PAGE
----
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BMCC: Some things to consider

September 10, 2012

Let’s consider for a moment “professional” video production. By professional, I mean all video production done for hire, or as part of ones employment. This includes feature films, broadcast TV, cable & web programming & advertising, corporate marketing, sports video, educational & training video, religious broadcasts, wedding videos, and so forth. All of it.

Most professional video production is done using cameras with image sensors 2/3″ or smaller. The sensor in the Blackmagic Cinema Camera is about twice the size of a 2/3″ sensor, halfway between S16 film and the Pansonic GH2’s Micro Four Thirds (“MFT” or “m43”) sensor, as shown in this diagram on

UPDATE: I’ve switched my pre-order to the new BMPC 4K model, which has a S35-size sensor

A relatively large sensor is desirable because it gathers more light (sensitivity), resulting in less noise (S/N ratio), and together with the corresponding lens design enables deep or shallow depth of field (DOF), e.g.: selective foreground, subject, background focussing. Larger sensors typically cost more than smaller sensors, and each sensor size can have certain capabilities not available in others.

The design of the not-too-big, not-too-small sensor in the BMCC, combined with its 12-bit/10-bit recording system, yields extraordinary results: Unusually-wide dynamic range of 13-stops (so it accurately renders details in bright, medium and shadow areas), tremendous color accuracy, unusually high 2.5K and true HD 1080p resolution, and very good S/N performance.

“Full-frame” (FF or 135 format) video production, such as using a Canon 5DM3 DSLR to shoot video, represents a tiny percentage of the professional video production market. Even APS-C and S35 16:9 motion picture formats are a relatively small part of the professional video production market. Although these formats have benefits, they are not an absolute prerequisite for achieving high-quality professional-looking video.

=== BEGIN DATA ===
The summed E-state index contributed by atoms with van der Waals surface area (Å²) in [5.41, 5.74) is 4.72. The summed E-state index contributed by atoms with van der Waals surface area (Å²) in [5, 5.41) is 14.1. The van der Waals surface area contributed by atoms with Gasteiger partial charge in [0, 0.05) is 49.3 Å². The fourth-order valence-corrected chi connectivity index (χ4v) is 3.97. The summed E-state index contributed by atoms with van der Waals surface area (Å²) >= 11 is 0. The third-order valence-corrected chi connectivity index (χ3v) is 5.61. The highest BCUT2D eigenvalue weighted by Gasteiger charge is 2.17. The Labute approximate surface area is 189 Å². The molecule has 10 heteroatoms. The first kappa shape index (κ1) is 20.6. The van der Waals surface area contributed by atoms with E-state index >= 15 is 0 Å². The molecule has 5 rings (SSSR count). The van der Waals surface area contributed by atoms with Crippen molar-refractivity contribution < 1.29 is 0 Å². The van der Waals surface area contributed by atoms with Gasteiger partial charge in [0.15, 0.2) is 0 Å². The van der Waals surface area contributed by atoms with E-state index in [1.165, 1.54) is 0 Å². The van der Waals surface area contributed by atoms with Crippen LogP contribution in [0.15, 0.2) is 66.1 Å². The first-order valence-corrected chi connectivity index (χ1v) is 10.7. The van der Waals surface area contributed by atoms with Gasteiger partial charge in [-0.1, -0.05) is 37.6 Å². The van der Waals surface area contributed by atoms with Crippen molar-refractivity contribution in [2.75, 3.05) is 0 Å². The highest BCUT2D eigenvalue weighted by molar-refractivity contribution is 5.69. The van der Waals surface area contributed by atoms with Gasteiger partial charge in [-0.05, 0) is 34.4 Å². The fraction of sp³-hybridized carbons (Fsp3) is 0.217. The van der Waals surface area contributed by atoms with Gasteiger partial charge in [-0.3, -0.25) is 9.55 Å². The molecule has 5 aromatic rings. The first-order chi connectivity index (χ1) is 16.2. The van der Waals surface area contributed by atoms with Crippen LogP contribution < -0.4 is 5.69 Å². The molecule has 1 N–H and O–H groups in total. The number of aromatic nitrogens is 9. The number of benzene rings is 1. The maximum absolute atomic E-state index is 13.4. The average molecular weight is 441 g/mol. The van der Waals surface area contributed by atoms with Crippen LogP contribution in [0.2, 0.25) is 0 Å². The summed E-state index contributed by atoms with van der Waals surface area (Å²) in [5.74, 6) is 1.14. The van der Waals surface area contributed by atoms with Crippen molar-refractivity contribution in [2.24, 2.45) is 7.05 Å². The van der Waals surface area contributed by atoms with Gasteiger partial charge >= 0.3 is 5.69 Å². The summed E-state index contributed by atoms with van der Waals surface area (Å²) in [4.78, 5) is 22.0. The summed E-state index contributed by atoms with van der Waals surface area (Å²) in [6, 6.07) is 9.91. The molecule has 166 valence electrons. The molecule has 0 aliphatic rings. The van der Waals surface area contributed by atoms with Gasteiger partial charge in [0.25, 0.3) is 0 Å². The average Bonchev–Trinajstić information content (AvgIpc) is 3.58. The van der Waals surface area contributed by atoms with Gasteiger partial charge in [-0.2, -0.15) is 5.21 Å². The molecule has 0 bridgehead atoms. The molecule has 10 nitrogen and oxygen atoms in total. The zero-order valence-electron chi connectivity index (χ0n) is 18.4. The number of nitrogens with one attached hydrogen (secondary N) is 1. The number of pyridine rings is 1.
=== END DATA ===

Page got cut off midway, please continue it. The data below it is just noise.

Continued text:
FF sensors are 2.3 times bigger than the BMCC sensor, and as a result, make it very easy to compose extremely wide-angle shots, or shots with extremely shallow/narrow DOF. Although the paper-thin FF DOF “look” is sometimes desirable, there’s a good reason why it’s not often used in most professional video productions: FF makes attaining repeatable, accurate focus on moving subjects extremely difficult. As the saying goes, “If it’s not in focus, it’s not HD.”

A benefit of the BMCC’s 2.3 crop factor relative to FF is that achieving telephoto focal lengths is relatively easy an inexpensive. For example, a 300mm FF lens becomes equivalent to a 690mm lens on the BMCC. Also, since a lens’ “speed” (maximum aperture) is unaffected by crop factor, on a BMCC a lens’ reach more than doubles with no exposure penalty. For many productions these are extremely valuable capabilities.

Unlike the BMCC, FF DSLRs typically aren’t capable of recording high-quality audio, and use flimsy unreliable consumer-grade connectors for audio and video. Professional FF video cameras, which at least feature quality audio capabilities and pro A/V connectors, cost several times more than the BMCC.

For these and other reasons, FF is impractical for most professional video productions.

FF DSLR video shooters considering switching to the BMCC may need to make some simple mental, framing, and gear list adjustments.

For example, all BMCC shooters might do well to consider acquiring an ultra-wide lens, examples of which include the Tokina 11-16mm f2.8 rectilinear zoom, Sigma 8-16mm f4.5-5.6 rectilinear zoom, or other rectilinear wide angle lenses.

The BMCC’s 2.3 crop factor relative to FF — identical for both the BMCC EF & BMCC-MFT m43 models — is typically not an issue for most video production situations. For conventional wide shots, lenses such as the Tokina or Sigma are perfectly adequate and cost <$700 US each.